At approximately this time of year, it is possible to start foraging for damsons in the UK countryside. These small plums make lovely cakes and muffins and, very importantly, great damson gin. A bit like sloe gin but, in my opinion, better. All this is a digression. When I found out about a cafe called Damson & Co I had to try it, purely for the name which brings back fond memories of country walks and gin shared with friends. However, even armed with its address and location on a map I missed it! Damson & Co is very inconspicuous in the way that it is situated on the street. Just as with its wild counterpart, it is easy to walk past without noticing that it’s there but once you’ve seen it, it is obvious, a location that you mark down in order to return to it again and again.
Inside, lavender decorated the table tops in the small but extremely friendly cafe. We enjoyed an Americano, an iced latte and a lovely chocolate brownie that had been warmed almost to the point of melting. They were also extremely helpful when I asked the dreaded “does it contain nuts?” question, checking the ingredients, informing me of the (obligatory) “it may have had contact with a nut at some point in its manufacture” line, but ultimately helping me to choose what was a great nut-free cake. Complementary water was automatically put onto the table and so we had, for the brief moment before I ate the cake, a range of ‘phases of matter’ on the table. Water in the forms of liquid in the bottle, solid ice and steam rising up from the coffee and a brilliantly gooey, viscous chocolate cake somewhere between liquid and solid. At that point it was quite clear what the physics bit of this cafe-physics review would have to be: phases of matter and phase changes.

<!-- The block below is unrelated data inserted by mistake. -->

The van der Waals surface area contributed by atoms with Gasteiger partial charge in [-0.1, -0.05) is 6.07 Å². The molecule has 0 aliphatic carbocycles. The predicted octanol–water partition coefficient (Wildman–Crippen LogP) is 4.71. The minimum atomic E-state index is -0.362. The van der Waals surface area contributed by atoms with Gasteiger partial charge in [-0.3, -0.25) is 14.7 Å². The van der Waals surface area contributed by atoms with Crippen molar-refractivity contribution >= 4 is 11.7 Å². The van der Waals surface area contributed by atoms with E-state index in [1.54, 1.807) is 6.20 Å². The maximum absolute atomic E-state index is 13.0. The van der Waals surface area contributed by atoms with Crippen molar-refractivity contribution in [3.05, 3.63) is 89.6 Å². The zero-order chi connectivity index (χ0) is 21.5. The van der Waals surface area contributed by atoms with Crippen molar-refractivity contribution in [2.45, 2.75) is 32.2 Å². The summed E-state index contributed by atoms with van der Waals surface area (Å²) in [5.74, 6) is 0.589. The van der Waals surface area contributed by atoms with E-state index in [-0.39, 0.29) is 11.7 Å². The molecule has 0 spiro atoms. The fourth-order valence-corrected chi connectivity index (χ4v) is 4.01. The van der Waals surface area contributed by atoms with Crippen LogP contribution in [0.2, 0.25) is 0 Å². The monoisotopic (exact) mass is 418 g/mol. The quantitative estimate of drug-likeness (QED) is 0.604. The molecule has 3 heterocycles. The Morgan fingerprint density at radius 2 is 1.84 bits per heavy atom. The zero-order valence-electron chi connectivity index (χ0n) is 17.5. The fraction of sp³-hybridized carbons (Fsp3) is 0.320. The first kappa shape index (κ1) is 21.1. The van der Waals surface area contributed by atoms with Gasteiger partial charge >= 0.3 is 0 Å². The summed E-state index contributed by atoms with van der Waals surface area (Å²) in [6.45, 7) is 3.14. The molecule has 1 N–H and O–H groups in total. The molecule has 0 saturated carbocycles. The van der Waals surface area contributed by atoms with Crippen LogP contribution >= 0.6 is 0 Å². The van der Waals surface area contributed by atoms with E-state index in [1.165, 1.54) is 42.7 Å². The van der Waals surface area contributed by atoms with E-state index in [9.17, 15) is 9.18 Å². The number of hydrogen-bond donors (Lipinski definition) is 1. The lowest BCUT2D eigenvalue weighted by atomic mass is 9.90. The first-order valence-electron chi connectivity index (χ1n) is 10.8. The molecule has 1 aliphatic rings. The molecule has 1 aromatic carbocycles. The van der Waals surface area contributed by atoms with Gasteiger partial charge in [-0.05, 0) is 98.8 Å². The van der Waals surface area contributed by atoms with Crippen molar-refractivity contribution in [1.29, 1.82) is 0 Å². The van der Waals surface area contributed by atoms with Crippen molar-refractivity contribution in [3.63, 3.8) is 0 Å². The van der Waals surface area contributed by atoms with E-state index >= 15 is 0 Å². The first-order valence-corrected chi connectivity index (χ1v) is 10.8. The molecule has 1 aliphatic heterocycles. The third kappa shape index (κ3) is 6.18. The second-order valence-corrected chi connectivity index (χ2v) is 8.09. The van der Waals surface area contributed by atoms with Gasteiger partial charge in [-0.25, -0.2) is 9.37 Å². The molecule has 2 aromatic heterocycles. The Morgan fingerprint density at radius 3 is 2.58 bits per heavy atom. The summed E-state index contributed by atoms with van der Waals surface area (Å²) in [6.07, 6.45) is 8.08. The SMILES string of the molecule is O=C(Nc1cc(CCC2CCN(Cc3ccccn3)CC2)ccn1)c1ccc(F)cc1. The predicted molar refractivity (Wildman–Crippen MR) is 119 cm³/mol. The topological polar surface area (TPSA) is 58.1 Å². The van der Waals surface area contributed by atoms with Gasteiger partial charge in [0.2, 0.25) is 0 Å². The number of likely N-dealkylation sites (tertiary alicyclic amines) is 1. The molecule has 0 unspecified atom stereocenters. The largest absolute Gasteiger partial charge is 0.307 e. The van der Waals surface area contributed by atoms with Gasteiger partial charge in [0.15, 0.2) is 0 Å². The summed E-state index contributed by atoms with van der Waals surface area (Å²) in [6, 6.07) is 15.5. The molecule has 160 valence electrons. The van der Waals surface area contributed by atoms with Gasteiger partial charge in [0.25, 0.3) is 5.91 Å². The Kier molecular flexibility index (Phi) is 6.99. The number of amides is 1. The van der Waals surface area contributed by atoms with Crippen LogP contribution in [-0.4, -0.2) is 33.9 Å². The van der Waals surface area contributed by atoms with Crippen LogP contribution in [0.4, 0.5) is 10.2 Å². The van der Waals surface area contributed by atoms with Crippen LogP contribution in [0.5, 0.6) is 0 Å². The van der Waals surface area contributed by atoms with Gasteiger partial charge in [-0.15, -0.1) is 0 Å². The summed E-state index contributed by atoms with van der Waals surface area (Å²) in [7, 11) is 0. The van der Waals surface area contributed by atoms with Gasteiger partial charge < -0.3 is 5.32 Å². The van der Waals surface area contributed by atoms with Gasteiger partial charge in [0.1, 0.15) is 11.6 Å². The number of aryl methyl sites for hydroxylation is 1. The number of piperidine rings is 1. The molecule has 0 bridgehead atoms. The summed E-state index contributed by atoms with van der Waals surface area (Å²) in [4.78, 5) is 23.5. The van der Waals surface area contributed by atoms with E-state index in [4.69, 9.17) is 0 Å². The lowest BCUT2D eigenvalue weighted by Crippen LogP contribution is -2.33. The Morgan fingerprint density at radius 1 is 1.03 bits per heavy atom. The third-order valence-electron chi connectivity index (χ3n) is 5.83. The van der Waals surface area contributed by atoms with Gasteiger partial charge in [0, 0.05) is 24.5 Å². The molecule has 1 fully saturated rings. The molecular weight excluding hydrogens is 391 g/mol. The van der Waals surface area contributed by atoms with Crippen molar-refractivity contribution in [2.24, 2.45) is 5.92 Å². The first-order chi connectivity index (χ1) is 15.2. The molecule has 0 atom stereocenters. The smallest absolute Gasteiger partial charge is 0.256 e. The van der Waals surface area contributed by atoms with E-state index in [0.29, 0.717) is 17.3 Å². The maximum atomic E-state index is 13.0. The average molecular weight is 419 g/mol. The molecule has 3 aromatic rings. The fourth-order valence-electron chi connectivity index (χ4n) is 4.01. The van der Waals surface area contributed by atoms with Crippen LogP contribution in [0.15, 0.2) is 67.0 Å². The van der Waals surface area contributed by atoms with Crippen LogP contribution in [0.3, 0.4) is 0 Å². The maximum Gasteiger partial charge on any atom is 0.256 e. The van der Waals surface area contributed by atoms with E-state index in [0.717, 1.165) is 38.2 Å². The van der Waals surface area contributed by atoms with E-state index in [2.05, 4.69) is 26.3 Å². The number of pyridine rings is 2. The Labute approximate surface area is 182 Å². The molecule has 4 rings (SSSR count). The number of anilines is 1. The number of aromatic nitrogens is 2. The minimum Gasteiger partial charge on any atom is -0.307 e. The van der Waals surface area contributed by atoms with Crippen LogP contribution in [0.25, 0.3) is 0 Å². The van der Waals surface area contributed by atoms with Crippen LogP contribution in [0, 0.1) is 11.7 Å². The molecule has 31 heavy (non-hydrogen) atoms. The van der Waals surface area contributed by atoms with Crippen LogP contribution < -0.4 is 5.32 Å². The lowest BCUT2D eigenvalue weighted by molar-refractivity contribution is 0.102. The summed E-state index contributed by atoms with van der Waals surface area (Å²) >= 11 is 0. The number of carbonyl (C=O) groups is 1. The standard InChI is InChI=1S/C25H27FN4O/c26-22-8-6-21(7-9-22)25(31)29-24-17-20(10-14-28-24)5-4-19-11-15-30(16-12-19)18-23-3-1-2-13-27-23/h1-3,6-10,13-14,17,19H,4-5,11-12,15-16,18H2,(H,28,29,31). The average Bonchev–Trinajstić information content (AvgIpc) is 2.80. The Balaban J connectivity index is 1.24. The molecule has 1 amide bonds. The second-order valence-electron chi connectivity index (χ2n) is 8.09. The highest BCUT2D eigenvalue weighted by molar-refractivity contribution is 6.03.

As ice melts into water, or evaporates to form steam, it undergoes many changes in its properties: Ice is of course solid; liquid water conducts heat much readily more than steam (more on this another day). Another property that changes is the heat capacity of the ice/water/steam. The heat capacity is the amount of energy that it takes to heat a substance by one degree in temperature. At the temperature that the substance changes, say between a liquid and a solid, there will frequently be a spike in a plot of “heat capacity” vs. temperature. This tells us that, as the solid changes to a liquid (or vice versa) the response of the material to being heated changes. Physicists often measure the heat capacity of substances to see if any phase changes occur. A phase change does not necessarily mean that the substance goes from liquid to solid or to gas. A substance will be said to undergo a phase change if it becomes ferromagnetic (like iron at room temperature) or if it becomes superconducting (like aluminium at approximately -272C). Back in the 1920s it was the investigation of the heat capacity of liquid helium that helped to suggest that there was a new form of matter lurking at extremely low temperatures.
Heike Kamerlingh Onnes (a great physicist and apparently a very nice man) had managed to liquify helium gas in 1908. Helium gas becomes a liquid below -269C. By the 1920s it was clear that something very strange happened to liquid helium if you cooled it even more, to temperatures below -271C. The behaviour of the heat capacity spiked indicating that the helium was undergoing another phase change, but to all appearances it was still a liquid. There was no indication that the helium was solidifying, what could it be? More experiments revealed that below -271C the helium liquid started to behave very strangely indeed. It climbed up the walls of its container ‘by itself’ and it managed to leak through minuscule cracks in the glass containers that it was kept in (for a video click here). Cracks that could not be detected before the ultra-cold helium started to leak through them. It took until 1937/38 before this new state of matter was named and it is still not clear that we understand it.
There is so much more to the phases of matter than meets the eye while watching ice melt in a glass of water on a hot summer’s day.
Damson & Co can be found at 21 Brewer St. London